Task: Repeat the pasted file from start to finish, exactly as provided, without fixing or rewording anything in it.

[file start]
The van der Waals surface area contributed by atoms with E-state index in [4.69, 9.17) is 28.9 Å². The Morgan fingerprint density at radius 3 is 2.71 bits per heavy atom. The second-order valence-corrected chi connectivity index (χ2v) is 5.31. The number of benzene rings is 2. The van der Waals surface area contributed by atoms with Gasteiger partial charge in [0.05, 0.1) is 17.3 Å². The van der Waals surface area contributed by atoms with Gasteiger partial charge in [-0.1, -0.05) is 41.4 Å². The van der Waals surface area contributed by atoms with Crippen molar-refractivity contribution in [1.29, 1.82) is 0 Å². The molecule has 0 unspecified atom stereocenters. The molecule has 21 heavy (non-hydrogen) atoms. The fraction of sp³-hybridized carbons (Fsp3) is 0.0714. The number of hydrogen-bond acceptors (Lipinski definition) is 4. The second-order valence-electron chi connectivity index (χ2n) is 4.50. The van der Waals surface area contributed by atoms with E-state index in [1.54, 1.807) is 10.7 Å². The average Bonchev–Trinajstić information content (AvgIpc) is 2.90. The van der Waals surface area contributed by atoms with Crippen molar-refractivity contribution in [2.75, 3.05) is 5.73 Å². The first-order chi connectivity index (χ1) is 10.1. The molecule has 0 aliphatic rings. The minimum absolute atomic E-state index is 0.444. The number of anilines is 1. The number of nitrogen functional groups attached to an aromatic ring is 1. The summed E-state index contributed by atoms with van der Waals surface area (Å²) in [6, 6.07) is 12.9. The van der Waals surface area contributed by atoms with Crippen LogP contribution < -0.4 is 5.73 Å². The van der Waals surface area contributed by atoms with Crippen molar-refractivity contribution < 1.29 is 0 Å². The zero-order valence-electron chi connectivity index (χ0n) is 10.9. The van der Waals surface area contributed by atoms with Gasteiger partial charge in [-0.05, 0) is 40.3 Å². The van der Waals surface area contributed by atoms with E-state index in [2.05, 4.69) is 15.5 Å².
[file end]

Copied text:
The van der Waals surface area contributed by atoms with E-state index in [4.69, 9.17) is 28.9 Å². The Morgan fingerprint density at radius 3 is 2.71 bits per heavy atom. The second-order valence-corrected chi connectivity index (χ2v) is 5.31. The number of benzene rings is 2. The van der Waals surface area contributed by atoms with Gasteiger partial charge in [0.05, 0.1) is 17.3 Å². The van der Waals surface area contributed by atoms with Gasteiger partial charge in [-0.1, -0.05) is 41.4 Å². The van der Waals surface area contributed by atoms with Crippen molar-refractivity contribution in [1.29, 1.82) is 0 Å². The molecule has 0 unspecified atom stereocenters. The molecule has 21 heavy (non-hydrogen) atoms. The fraction of sp³-hybridized carbons (Fsp3) is 0.0714. The number of hydrogen-bond acceptors (Lipinski definition) is 4. The second-order valence-electron chi connectivity index (χ2n) is 4.50. The van der Waals surface area contributed by atoms with E-state index in [1.54, 1.807) is 10.7 Å². The average Bonchev–Trinajstić information content (AvgIpc) is 2.90. The van der Waals surface area contributed by atoms with Crippen molar-refractivity contribution in [2.75, 3.05) is 5.73 Å². The first-order chi connectivity index (χ1) is 10.1. The molecule has 0 aliphatic rings. The minimum absolute atomic E-state index is 0.444. The number of anilines is 1. The number of nitrogen functional groups attached to an aromatic ring is 1. The summed E-state index contributed by atoms with van der Waals surface area (Å²) in [6, 6.07) is 12.9. The van der Waals surface area contributed by atoms with Crippen LogP contribution < -0.4 is 5.73 Å². The van der Waals surface area contributed by atoms with Crippen molar-refractivity contribution < 1.29 is 0 Å². The zero-order valence-electron chi connectivity index (χ0n) is 10.9. The van der Waals surface area contributed by atoms with Gasteiger partial charge in [-0.05, 0) is 40.3 Å². The van der Waals surface area contributed by atoms with E-state index in [2.05, 4.69) is 15.5 Å².